gratitude as a state of being

What a pleasure it was to take part in the community thanksgiving service, and to preach a sermon in the very same roman catholic church and school where I attended as a child!  I was surprised they let me in the door, given that I am such a shining of example of what happens when a good catholic education goes so terribly wrong.

I had fun doing it, and enjoyed giving some thought to “gratitude” as a unifying concept for Christians of many different denominations.  The letter to Colossians helped me get there:

As God’s chosen ones, clothe yourselves with compassion, kindness, humility, meekness, and patience…Forgive each other…let the peace of Christ rule in your hearts. And be thankful.  With gratitude in your hearts sing psalms, hymns, and spiritual songs to God.

I think this captures what William Temple calls the “sweetness of life” that comes from living as a faithful Christian.  When gratitude is at the heart of it, these great songs pour out of us, as naturally as the exhalation of breath.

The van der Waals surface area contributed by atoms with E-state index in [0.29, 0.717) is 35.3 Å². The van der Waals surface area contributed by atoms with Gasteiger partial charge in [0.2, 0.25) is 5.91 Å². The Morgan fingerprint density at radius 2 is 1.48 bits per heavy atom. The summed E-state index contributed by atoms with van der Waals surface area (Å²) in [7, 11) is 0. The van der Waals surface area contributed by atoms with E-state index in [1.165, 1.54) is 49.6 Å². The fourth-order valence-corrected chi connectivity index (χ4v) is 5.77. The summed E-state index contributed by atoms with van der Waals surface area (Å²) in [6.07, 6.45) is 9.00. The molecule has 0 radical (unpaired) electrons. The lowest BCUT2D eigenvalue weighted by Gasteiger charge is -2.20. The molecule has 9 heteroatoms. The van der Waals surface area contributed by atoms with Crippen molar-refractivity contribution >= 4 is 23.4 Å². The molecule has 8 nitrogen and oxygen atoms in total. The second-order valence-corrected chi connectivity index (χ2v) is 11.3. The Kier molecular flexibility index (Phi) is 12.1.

The holiday of Thanksgiving takes a good first step: we recognize the “things” we have and we give thanks for them. It’s great, but it’s just a shade transactional: God gives, and we pay with thanks.

I prefer to think of Gratitude as a state of being, as a formative way of living our lives. And it’s an outward-facing orientation: we are being sent out by the very gratitude that warms us.  When the “word of Christ dwells in us richly,” we can’t help but live for others and we can’t help singing songs about it.

So let’s enjoy our many blessings and give thanks for them. But remember too that gratitude is much more than just a response: gratitude is a deeply holy way of connecting to God.

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About bernardowens

I am an Episcopal priest who serves St. Andrew's Church in Greensboro, North Carolina.
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